The container assembly may further comprise a liner disposed on the interior surface of the top member configured such that the vent holes are formed outside a perimeter of the liner. The seal between the container and the closure preferably is formed by an underside or interior surface of the top member and an upper rim of the container neck urging against opposing sides of the liner, which is termed a top seal.
The closure includes a corner seal including a ridge peak that defines a ridge surface and an overhanging surface. The ridge surface and overhanging surface define a ridge portion of the closure. The ridge portion projects below the rim such that the lower boundary of the ridge portion is disposed lower than the uppermost rim surface to prevent exposing an edge or end portion of the liner through the vent holes. In embodiments that lack the liner, the ridge portion similarly projects below the rim to prevent straight line access to an interface area between the closure and the rim via the vent holes. The lowermost portion of the vent holes is high enough on the sidewall to prevent angled access to the liner edge. Preventing straight line access to the side or edge of the liner inhibits piercing of the liner and provides evidence of an attempt to penetrate the seal, thereby inhibiting tampering.
The vent holes may be bounded by an outer sidewall formed on the container skirt to form a substantially vertical vent outlet to direct the vent approximately parallel to the longitudinal axis (that is, z-axis) of the container assembly. Alternatively, the closure may lack the sidewall at the outer portion of the vent hole to increase effective cross sectional area of the flowpath.
FIG. 1 is a perspective view of a container assembly according to an embodiment of the present invention;
FIG. 2A is an enlarged top view of the container assembly of FIG. 1 as indicated by the lines 2A—2A;
FIG. 2B is an enlarged view of a portion of the FIG. 2A;
FIG. 3A is a cross sectional view of a portion of the container assembly taken along lines 3A—3A in FIG. 2A;
FIG. 3B is an enlarged view of a portion of the closure shown in FIG. 3A;
FIG. 4A is a cross sectional view taken along lines 4A—4A in FIG. 2A showing an embodiment of the present invention;
FIG. 4B is a cross sectional view similar to that shown in FIG. 4A showing another embodiment of the present invention;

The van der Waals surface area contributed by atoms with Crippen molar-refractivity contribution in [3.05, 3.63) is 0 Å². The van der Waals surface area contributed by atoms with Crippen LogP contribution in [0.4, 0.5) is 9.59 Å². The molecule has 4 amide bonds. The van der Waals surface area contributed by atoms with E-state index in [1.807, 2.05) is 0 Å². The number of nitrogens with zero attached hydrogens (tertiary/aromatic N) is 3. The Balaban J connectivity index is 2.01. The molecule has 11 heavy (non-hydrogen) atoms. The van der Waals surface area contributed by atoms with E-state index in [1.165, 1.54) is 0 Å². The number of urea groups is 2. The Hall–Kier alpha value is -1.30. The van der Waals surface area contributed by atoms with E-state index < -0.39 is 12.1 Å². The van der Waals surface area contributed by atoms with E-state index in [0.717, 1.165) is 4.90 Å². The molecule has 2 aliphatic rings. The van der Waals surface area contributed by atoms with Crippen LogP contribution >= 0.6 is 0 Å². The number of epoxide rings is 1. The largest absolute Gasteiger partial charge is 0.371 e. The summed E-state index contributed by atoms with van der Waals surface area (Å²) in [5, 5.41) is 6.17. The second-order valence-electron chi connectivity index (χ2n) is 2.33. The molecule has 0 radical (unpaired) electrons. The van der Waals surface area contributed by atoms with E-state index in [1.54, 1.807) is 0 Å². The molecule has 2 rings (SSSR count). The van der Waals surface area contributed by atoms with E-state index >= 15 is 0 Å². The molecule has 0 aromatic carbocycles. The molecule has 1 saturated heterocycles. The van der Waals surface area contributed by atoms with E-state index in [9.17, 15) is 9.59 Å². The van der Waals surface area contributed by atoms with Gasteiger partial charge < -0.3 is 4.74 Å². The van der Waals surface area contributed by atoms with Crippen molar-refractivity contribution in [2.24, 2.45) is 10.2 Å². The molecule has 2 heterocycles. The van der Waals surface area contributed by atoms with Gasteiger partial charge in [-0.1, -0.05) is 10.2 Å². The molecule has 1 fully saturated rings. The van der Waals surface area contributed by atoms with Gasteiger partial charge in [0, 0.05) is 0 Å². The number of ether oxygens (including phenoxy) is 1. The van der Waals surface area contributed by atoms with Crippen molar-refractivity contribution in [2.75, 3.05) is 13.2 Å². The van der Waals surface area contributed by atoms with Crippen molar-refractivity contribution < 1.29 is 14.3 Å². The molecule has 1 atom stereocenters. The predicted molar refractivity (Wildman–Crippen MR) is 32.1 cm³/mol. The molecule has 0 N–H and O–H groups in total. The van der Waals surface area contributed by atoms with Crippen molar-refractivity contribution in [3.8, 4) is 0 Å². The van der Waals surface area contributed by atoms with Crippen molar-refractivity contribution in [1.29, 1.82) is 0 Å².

FIG. 5A is an enlarged cross sectional view of the container assembly of FIG. 1 in a fully closed position;
FIG. 5B is an enlarged cross sectional view of the container assembly of FIG. 1 showing the closure in a vented position;
FIG. 6A is an enlarged view of a corner portion of the container assembly of FIG. 5A;
FIG. 6B is an enlarged view of a corner portion of the container assembly of FIG. 5B.
Referring to FIG. 1, a container assembly 9 according to the present invention includes a closure 10 and a container 11. The container assembly preferably contains a carbonated or pressurized liquid (not shown), such as a carbonated beverage.
Referring to FIGS. 1 through 4A and 5A through 6B, closure 10 includes a skirt 12, a top member 14, a liner 24 (shown only in FIGS. 5A through 6B), and a tamper evident band 36. Skirt 12 is preferably generally annular or cylindrical and depends downwardly from top member 14, which preferably is substantially flat or slightly crowned. Skirt 12 has an upper portion 16 a, to which the top member is coupled, and a lower portion 16 b, to which a tamper evident band is attached. As best shown in FIGS. 3A and 3B, an outer perimeter of top member 14 is preferably integrally joined to upper end portion 16 a of skirt 12, and may be formed of a compression injected thermoplastic. Alternatively, skirt 12 and top member 14 may be non-integrally formed, such as, for example, as described in U.S. Pat. No. 4,813,561, entitled, “Composite Retortable Closure,” which is incorporated herein in its entirety.
The portion of closure 10 at which skirt 12 and top member 14 coincide (that is, where skirt 12 and top member 14 meet and which may be considered as both a portion of skirt 12 and top member 14) is designed as transition 15, as best shown in FIGS. 3A and 3B. Preferably, skirt 12 and top member 14 are configured such that they are substantially perpendicular at the point at which they are joined, as shown in the Figures. An outer surface of skirt 12 may include plural ribs 18 to enhance gripping by a user. A thread 20 a (or plural threads) preferably is disposed on an inside surface of skirt 12.
Referring to FIGS. 3A and 3B, the substantially planar or slightly crowned inside surface 26 a of top member 14 preferably smoothly yields to a circular or cylindrical down-turned ridge surface 26 b. A circular or cylindrical inner surface 16 c of skirt 12, which generally are disposed within upper portion 16 a and above or interposed with threads 20 a (described below), has a larger diameter than ridge surface 26 b, and smoothly yields to a overhanging edge 16 d such that a ridge peak 28 is formed between ridge surface 26 b and overhanging edge 16 d. Ridge peak 28 and ridge surface 26 b are spaced apart from and concentrically inside of inner surface 16 c of skirt 12. Ridge surface 26 b, overhanging edge 16 d define the inner and lower boundaries of a ridge portion 29, which is shown in FIG. 6A. An outer boundary of the ridge portion 29 is formed by an inboard wall of vent 22 (as described below) in the portion of closure 10 that includes the vents 22 (as described below), and by the outer perimeter of the skirt 12 in the portion of the closure that lacks the vents 22. Ridge peak 28, ridge surface 26 b, overhanging edge 16 d, and ridge portion 29 form a baffle 27.